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Meeting Dinty Moore

By Sarah Hansen November 13, 2014  |  Uncategorized  |  no responses

It seems like in the creative nonfiction world, we can’t get away from Dinty Moore, and it’d be fruitless to even try, because the man is simply everywhere. Moore was the winner of the Grub Street Nonfiction Book Prize in 2008 for his memoir Between Panic and Desire, and his other books include The Accidental BuddhistToothpick Men, and a rather prophetic book about internet culture in 1995. He also writes about the craft of nonfiction in many helpful textbooks, including Crafting the Personal Essay: A Guide to Writing and Publishing Creative Nonfiction and the Rose Metal Press Field Guide to Writing Flash Nonfiction. Moore has published essays and stories in so many places it would seem like a humble-brag to say them all, but they include Southern Review, Georgia Review, Harper’s, The New York Times Sunday Magazine, Gettysburg Review…The list just goes on and on. He is a professor of nonfiction writing at Ohio University, the editor of Brevity, an online journal of creative nonfiction, and he serves on the editorial board of Creative Nonfiction magazine.

I first had the pleasure of meeting Dinty Moore at AWP last year, and by meeting Dinty Moore, I mean I sat in the same room as Dinty Moore, maybe one hundred feet back, while I ate an apple and listened to him read in celebration of Creative Nonfiction, the magazine. I say I met Dinty Moore as though I might have really met him in that moment, because his essays, flash and otherwise, invite us into an intensely personal and compressed space. Dinty Moore’s essays are tiny mosaics, fitting together to work as something colorful and beautiful and illuminating about his own experience as well as the human experience.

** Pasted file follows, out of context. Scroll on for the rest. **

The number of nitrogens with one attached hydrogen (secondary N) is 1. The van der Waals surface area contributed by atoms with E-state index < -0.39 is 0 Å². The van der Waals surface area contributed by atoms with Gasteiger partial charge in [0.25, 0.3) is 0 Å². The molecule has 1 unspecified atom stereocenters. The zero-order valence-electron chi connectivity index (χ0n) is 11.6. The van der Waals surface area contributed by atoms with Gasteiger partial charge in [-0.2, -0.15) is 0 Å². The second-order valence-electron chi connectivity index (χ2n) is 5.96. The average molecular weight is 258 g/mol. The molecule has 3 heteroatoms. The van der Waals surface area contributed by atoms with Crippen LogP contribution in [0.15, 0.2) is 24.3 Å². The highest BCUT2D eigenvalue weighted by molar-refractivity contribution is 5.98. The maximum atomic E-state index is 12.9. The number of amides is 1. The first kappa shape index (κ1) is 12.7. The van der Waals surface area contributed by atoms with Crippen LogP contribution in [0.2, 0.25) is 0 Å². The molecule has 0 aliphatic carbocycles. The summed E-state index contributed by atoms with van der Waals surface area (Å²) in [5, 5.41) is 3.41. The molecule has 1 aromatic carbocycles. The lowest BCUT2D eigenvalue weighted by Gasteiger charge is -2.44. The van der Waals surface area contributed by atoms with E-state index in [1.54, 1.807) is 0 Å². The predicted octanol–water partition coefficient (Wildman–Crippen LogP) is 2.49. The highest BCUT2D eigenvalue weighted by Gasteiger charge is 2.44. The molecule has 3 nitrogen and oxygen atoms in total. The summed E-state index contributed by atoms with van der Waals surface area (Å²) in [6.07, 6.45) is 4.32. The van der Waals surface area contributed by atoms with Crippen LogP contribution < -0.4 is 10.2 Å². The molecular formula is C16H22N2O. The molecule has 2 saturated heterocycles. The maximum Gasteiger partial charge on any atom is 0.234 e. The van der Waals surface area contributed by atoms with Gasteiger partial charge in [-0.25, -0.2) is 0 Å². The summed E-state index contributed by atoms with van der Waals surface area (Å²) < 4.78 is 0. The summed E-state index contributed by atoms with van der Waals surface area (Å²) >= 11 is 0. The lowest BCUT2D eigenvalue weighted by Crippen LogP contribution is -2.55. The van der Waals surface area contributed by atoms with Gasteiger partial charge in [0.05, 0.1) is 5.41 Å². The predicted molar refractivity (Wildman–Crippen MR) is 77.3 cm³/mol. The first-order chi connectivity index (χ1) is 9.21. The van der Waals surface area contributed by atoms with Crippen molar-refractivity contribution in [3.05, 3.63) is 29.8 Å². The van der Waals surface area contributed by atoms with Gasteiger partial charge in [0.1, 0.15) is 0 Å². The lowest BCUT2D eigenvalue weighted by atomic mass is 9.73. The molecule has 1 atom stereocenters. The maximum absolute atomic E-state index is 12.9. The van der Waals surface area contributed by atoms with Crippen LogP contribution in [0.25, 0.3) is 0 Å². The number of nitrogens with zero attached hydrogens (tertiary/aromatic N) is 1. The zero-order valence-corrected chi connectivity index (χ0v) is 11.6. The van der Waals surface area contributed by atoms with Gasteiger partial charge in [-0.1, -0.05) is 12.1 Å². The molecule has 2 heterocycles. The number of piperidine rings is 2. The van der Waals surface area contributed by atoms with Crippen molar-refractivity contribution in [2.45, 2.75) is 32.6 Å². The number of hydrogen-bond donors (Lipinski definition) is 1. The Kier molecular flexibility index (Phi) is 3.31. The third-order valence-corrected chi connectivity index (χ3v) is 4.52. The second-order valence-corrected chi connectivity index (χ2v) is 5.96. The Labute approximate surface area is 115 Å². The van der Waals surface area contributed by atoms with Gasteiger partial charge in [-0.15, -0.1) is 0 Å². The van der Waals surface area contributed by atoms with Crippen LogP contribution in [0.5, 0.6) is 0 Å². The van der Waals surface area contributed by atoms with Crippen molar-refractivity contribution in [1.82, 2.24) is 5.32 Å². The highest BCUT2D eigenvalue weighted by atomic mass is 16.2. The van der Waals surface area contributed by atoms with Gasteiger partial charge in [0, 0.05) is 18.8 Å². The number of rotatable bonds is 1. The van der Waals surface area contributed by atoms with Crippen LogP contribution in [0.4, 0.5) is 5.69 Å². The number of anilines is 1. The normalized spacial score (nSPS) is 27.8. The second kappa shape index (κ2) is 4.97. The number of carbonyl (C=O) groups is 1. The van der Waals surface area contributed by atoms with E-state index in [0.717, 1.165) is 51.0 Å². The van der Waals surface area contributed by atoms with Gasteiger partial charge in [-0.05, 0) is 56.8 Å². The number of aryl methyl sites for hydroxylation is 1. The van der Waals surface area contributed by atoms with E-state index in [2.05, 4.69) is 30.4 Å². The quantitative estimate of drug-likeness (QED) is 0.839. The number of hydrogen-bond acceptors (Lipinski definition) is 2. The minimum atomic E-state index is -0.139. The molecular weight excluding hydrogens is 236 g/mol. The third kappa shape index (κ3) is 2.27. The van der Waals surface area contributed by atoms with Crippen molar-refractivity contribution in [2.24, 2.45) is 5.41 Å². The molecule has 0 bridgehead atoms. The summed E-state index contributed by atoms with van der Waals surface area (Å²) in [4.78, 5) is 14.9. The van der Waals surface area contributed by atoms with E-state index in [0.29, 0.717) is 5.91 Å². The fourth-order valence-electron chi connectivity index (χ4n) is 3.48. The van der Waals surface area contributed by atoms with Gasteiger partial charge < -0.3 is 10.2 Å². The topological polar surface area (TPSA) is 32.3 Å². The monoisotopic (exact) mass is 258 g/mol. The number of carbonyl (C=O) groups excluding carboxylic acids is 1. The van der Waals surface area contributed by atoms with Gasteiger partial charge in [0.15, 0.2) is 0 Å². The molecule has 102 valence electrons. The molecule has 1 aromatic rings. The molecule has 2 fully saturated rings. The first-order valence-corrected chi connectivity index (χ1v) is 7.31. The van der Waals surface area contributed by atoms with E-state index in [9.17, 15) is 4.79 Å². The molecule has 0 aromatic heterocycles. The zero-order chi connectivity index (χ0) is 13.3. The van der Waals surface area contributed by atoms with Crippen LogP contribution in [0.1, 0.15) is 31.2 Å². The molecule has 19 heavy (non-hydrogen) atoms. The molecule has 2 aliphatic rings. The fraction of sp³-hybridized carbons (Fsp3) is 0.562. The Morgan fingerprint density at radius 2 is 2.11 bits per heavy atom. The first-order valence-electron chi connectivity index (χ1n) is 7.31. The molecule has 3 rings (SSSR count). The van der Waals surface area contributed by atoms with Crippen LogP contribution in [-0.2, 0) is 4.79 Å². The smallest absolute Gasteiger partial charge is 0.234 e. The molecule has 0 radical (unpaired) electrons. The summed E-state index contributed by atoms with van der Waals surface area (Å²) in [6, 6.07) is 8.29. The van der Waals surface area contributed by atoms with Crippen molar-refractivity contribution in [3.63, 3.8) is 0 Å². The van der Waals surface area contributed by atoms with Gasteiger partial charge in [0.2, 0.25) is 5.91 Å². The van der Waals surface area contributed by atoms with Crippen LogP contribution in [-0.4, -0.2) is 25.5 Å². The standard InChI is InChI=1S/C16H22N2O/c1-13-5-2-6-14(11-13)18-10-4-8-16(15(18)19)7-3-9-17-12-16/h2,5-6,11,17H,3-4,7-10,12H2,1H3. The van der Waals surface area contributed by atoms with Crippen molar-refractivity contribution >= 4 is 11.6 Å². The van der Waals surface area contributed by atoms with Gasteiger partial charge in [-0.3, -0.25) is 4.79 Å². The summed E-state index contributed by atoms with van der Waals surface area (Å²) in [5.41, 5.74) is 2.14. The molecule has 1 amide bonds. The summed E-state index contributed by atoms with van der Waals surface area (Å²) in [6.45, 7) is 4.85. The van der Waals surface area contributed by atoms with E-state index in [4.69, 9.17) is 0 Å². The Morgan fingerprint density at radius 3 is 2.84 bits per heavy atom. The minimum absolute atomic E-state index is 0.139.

In his craft essay, “Rivering,” Dinty Moore tells us that “a truth you discover for yourself will always be more powerful than a truth someone else tries to impose upon you… the truth is sometimes not in the words, but between them, in the permeable tissue that runs from moment to moment.” And Dinty Moore’s essays work just in this way, as his words are a mosaic in that he concisely gives you the tiles with general instruction and you must align them, filling in the space and the permeable tissue and what has not been given to you. It is that mutual work of writer and reader that defines his essays, both craft and nonfiction.

When you read Dinty Moore’s essays or hear Dinty Moore read his essays, you do not leave those words and thoughts on the page. The details and experiences he gives you rise up, blurring as they seep into your skin, and before you realize, you are walking around with those details tucked inside the pockets of your life, giving you a new insight for welcoming experience.

I can’t wait for you to meet him.

 

Dinty Moore will be reading in the Art Museum at the Colorado State University Center for the Arts at 7:30 p.m., Thursday, November 13. This event is free and open to the public.

Sarah Hansen

sarah.hansen@colostate.edu

Sarah Hansen is an MFA student in fiction at Colorado State University.

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